Deer hunters asked to submit samples for chronic wasting disease testing

Idaho Fish and Game is ramping up its efforts at detecting chronic wasting disease, especially in eastern Idaho, by calling on hunters to provide samples from harvested deer this hunting season.

Although the disease — also called “zombie deer disease” — has not been detected in Idaho, the bordering states of Montana, Utah and Wyoming all have chronic wasting disease in their big game herds. Some animals have been found with the disease within a few miles of the state line in Star Valley, Wyo.

The contagious disease is fatal to mule deer, white-tailed deer, elk, caribou and moose. Chronic wasting disease is similar to bovine spongiform encephalopathy, or mad cow disease. Infected animal symptoms include “excessive salivation, drooping head or ears, tremors or shaking and extremely low body weight. The animals may also show no fear of humans or lack coordination,” according to Fish and Game.

“There is no known cure for (chronic wasting disease), nor any way of testing live animals, so hunter-harvested animals are a primary way of testing for it in Idaho,” said Roger Phillips, Fish and Game public information supervisor. “(Chronic wasting disease) poses a serious risk to Idaho’s deer, elk, and moose populations, and ultimately, to hunting opportunities.”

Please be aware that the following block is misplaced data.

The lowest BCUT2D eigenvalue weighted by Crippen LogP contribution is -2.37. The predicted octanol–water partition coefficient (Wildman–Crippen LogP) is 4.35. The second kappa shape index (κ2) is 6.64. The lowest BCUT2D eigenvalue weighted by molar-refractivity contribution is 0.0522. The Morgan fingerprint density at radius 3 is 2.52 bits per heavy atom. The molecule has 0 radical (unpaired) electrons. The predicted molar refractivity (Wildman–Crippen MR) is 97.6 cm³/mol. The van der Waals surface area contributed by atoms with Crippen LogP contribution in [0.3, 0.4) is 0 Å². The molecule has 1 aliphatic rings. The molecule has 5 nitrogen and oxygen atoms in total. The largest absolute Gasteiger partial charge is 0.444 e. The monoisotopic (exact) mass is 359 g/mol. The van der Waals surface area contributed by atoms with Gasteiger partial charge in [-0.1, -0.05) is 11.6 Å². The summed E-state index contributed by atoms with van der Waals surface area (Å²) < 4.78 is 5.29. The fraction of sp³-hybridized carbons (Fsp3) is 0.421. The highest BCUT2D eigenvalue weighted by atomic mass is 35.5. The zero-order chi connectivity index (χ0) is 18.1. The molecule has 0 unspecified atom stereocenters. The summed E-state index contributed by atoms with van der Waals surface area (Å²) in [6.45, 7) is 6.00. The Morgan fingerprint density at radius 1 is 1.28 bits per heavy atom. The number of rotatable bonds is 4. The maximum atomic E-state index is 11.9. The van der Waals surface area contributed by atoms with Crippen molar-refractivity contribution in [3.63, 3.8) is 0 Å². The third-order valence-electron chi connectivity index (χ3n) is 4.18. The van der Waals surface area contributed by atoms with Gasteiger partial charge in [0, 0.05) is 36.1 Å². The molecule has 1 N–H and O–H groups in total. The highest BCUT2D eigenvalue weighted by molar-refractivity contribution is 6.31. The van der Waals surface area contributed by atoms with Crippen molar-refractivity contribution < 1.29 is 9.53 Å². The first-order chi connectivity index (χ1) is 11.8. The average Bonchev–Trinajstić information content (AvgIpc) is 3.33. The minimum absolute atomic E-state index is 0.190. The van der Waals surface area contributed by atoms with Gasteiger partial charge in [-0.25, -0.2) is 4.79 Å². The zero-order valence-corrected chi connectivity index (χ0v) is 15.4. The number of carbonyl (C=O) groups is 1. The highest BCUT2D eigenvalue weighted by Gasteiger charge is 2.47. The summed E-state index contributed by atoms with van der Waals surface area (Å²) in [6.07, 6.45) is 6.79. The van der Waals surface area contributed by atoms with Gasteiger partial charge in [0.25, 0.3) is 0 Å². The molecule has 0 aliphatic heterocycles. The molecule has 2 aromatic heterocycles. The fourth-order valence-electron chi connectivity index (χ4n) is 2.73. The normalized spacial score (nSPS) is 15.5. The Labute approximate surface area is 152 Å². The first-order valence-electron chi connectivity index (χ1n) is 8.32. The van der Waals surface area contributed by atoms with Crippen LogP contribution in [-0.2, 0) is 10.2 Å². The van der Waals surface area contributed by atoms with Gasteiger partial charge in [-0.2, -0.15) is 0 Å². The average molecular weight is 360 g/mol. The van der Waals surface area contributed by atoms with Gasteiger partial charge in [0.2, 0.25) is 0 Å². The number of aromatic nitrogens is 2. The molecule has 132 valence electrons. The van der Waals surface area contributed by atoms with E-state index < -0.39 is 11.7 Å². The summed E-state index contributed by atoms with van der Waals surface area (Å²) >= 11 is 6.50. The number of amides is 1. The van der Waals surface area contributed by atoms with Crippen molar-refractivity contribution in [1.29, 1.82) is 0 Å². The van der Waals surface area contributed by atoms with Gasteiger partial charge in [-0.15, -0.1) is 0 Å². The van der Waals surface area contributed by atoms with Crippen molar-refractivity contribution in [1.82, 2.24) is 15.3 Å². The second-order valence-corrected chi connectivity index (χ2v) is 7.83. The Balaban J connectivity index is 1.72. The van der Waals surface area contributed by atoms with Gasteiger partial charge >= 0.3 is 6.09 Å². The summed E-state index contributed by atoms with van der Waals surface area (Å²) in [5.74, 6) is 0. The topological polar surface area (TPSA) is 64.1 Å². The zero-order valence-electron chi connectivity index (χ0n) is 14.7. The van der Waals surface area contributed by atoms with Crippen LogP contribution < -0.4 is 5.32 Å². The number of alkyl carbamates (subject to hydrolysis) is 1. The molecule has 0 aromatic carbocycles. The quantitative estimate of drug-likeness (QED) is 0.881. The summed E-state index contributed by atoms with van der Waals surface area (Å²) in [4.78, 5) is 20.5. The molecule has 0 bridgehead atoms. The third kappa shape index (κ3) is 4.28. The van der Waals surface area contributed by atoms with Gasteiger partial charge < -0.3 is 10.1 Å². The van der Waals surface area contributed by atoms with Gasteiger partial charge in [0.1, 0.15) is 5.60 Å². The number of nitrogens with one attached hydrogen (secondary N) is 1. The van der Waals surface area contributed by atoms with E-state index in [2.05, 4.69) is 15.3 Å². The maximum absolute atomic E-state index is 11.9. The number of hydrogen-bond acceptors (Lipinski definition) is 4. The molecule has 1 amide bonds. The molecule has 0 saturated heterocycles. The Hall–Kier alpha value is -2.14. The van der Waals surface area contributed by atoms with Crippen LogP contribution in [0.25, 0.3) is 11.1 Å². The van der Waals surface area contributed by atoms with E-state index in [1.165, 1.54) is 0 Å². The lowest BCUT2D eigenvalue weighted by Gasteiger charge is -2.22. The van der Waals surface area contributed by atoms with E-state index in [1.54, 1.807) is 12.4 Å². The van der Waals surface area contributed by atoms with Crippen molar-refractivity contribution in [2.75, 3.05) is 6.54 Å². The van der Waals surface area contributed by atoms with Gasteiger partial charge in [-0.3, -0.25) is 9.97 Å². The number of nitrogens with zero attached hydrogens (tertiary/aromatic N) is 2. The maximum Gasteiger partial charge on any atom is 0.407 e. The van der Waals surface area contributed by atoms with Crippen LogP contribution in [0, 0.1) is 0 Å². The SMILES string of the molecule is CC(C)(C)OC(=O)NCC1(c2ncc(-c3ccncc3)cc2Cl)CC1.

Fish and Game said the main push to obtain samples will begin at the start of the general season Oct. 10.

“We’ve got some (chronic wasting disease) barrels that we’ll be putting out shortly,” said James Brower, Fish and Game regional communications manager. “We’re doing our best efforts to make sure we’re able to detect it if it does come to the state so that we can act accordingly.”

Hunters are being asked to provide deer heads or lymph nodes from harvested animals to help Fish and Game biologists increase the number of animals tested this year. The hunter-supplied samples will add to the data Fish and Game collects from road killed animals.

Besides regular check stations, Fish and Game plans to have barrels at various locations similar to wing barrels used by grouse hunters. Hunters can also take samples to regional offices. Hunters can get detailed information about the disease, including how to provide a sample, online at Drop-off locations are also available online at

Hunters are also asked to not bring certain parts of deer, elk or moose into the state from other states known to have the disease.

“It’s a pretty scientifically based monitoring effort to be able to detect it in areas where it is mostly likely to cross the border,” said Morgan Pfander, regional wildlife population biologist during last year’s hunting season. “I think we’re just doing everything we can to keep an eye on it. We’re doing everything we can to keep it out of our state. Hunters being really responsible about where they transport game is a big part of that.”

Fish and Game said its current sampling strategy has a 95% chance of detecting a 1% prevalence of the disease.

“It’s not a mandatory thing, but it is definitely a helpful, useful tool,” Brower said of the hunter sampling request. “People who get their samples tested will be able to know whether their harvested animal is (chronic wasting disease) positive or not. It’s good peace of mind.”